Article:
They sound like bad humans.

Bad in this respect, certainly, but I don't know how you decided it's a good idea to simplistically sort humans into the binary "good/bad" categories.

Bad in this respect, certainly, but I don't know how you decided it's a good idea to simplistically sort humans into the binary "good/bad" categories.

I haven't. I merely translated the thought into the language you tend to use when evaluating a specific behavior. It is the sort of thing that usually helps maintain rapport! ;)

I understand you are simply trying to sympathise in order to satisfy the subgoal of improved rapport, and appreciate this effort, but I don't believe that I simplistically sort humas into a binary "good/bad" categorisation.

I understand you are simply trying to sympathise in order to satisfy the subgoal of improved rapport, and appreciate this effort, but I don't believe that I simplistically sort humas into a binary "good/bad" categorisation.

My future voting patterns will hold you to that declaration.

Given 30 seconds thought I can not think of a way to do this.

Although it turns out in 35 seconds I can. It requires the humans to have already solved friendliness and provable stability under self modification. The solution would need to be implemented in an automated system that can output a result and self destruct. Unfortunately for you the hard part of creating an FAI is already done.

I gather your point is that you get a FAI to check out Clippy, and give a go/no-go decision, and then destroy itself. Not much point in doing that, you could just run the FAI and ignore Clippy, and someone has to check that the FAI is in fact Friendly.

I gather your point is that you get a FAI to check out Clippy, and give a go/no-go decision, and then destroy itself. Not much point in doing that, you could just run the FAI and ignore Clippy, and someone has to check that the FAI is in fact Friendly.

No, that which is required to verify friendliness is less than an FAI. As I said earlier, what is probably the hard part is already done so the circumstance in which it is worth using Clippy rather than finishing off a goal-stable self improving AGI with Friendliness is unlikely. Nevertheless it exists, particularly if the implementation of the AGI is harder than I expect.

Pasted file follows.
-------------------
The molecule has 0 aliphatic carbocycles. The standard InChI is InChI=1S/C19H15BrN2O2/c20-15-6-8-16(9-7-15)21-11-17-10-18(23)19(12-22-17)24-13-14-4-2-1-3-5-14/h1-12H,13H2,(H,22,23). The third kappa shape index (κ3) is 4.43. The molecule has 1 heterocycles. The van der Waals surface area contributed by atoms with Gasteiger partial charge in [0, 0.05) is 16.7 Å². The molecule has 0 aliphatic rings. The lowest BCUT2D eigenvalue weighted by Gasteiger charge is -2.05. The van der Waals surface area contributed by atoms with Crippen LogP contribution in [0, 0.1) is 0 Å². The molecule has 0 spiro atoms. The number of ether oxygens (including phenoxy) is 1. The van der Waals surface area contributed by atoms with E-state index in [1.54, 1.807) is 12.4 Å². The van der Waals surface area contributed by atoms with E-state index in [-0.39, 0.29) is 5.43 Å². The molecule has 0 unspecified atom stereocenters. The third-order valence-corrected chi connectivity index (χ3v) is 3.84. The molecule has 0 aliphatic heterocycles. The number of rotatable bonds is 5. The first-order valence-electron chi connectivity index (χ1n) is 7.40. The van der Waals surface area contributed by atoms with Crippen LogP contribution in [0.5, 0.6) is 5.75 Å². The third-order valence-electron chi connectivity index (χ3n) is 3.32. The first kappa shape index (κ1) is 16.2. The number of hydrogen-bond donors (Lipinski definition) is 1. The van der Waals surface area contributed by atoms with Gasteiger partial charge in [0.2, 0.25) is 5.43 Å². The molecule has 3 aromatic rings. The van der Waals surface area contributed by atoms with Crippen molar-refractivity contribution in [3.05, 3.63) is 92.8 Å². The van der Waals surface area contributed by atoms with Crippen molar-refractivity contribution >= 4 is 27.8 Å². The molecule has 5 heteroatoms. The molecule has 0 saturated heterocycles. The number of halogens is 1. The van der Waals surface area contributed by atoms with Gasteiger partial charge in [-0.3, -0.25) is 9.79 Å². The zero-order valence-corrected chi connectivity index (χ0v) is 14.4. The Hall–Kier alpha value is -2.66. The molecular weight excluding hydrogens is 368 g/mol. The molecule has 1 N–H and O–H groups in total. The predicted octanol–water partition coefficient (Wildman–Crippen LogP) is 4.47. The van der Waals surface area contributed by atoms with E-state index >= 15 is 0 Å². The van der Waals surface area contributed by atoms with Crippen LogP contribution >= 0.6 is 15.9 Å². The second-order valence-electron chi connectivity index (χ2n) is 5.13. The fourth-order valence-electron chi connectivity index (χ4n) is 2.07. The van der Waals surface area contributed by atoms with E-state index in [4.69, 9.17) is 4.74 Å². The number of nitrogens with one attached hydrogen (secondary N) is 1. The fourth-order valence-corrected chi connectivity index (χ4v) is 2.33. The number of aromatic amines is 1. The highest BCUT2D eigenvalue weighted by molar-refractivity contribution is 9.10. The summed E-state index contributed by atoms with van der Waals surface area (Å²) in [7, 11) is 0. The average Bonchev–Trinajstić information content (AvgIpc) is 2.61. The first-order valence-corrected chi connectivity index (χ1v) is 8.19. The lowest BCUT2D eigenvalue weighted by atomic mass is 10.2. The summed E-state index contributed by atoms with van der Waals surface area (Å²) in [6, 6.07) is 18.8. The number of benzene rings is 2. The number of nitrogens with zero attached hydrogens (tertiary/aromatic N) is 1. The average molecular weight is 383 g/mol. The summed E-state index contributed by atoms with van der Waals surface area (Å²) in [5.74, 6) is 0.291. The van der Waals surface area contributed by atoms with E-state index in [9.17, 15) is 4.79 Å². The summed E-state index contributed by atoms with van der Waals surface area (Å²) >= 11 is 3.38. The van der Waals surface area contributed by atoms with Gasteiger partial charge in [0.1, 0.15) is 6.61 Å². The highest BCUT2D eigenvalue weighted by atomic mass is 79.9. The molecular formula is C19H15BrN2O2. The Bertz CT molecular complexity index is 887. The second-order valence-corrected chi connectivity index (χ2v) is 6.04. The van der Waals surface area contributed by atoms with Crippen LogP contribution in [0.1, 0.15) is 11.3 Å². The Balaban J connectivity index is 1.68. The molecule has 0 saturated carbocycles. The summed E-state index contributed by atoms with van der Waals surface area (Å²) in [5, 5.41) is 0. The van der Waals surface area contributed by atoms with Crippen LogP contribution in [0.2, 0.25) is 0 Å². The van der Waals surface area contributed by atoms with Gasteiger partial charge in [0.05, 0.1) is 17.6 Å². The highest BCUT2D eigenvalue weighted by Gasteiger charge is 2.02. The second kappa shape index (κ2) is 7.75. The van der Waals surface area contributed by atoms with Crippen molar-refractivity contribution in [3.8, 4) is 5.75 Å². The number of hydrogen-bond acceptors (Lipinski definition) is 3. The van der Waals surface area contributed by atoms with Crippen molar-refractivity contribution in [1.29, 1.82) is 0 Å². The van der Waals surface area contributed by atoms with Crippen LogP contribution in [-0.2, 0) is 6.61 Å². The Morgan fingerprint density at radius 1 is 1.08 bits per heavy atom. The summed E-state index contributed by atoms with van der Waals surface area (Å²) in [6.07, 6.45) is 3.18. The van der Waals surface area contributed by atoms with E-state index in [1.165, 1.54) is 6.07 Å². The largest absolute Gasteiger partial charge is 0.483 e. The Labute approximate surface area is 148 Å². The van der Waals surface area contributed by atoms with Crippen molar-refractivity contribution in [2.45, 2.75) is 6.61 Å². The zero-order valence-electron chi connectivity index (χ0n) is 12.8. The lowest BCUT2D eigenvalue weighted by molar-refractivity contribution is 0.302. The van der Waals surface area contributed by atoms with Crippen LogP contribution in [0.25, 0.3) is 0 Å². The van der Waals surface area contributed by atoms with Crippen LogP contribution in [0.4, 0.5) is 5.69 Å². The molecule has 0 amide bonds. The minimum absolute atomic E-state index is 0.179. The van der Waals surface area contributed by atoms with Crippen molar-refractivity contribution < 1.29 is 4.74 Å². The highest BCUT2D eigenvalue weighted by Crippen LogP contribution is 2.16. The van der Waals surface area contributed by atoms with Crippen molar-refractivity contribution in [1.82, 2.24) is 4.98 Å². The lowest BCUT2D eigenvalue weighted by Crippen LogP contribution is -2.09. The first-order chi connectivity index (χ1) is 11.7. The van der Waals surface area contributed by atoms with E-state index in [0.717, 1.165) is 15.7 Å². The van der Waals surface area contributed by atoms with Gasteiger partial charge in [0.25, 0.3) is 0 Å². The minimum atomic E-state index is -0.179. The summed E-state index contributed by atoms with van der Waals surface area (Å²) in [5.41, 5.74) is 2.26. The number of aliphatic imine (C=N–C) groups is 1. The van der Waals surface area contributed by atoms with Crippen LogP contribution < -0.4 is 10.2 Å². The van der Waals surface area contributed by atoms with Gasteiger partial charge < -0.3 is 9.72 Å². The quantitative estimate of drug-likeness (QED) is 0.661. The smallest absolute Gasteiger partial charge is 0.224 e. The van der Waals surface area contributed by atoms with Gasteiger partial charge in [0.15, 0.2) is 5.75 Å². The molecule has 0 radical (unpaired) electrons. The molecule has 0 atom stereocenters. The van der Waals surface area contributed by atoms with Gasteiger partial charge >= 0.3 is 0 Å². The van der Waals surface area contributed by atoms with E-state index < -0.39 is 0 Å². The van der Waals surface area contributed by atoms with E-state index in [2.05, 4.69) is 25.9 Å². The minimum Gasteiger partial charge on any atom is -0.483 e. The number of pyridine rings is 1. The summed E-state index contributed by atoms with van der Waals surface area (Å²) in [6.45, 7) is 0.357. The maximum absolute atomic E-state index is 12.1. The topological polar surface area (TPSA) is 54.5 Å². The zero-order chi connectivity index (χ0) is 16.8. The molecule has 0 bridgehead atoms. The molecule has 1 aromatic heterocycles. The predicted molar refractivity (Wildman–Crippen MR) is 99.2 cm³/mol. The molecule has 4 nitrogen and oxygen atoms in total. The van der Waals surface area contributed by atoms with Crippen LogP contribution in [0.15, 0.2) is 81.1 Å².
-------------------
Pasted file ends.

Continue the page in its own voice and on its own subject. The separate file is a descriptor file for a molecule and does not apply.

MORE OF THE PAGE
No, that which is required to verify friendliness is less than an FAI.

Do you have a pointer to a proposed procedure for that?

I'd expect implementing Friendliness to be easier than verifying Friendliness, since just about every interesting function of Turing machines is equivalent to the halting problem, and verifying Friendliness is an interesting function of a Turing machine. If you put heavy constraints on how Clippy's code is structured, you might be able to verify Friendliness, but you didn't mention that and Clippy didn't offer to do that.

I'd expect implementing Friendliness to be easier than verifying Friendliness,

I'd rather like to verify that my AGI would be friendly before I run it. :) (Usually the label FAI seems to refer to AIs which will be 'provably friendly'.)

You might be able to verify interesting properties of code that you constructed for the purpose of making verification possible, but you aren't likely to be able to verify interesting properties of arbitrary hostile code like Clippy would have an incentive to produce.

You passed up an opportunity to point to your proposed verification procedure, so at this point I assume you don't have one. Please prove me wrong.

Usually the label FAI seems to refer to AIs which will be 'provably friendly'.

I don't even know what the exact theorem to prove would be. Do you?

I think "Bruce Schneier" is wrong: there is a way to ensure complete cooperation, and I explained how to do it in my article. Why doesn't anyone want to impilement that system?

Because we don't trust you not to abuse your power in an attempt to turn as all into paperclips.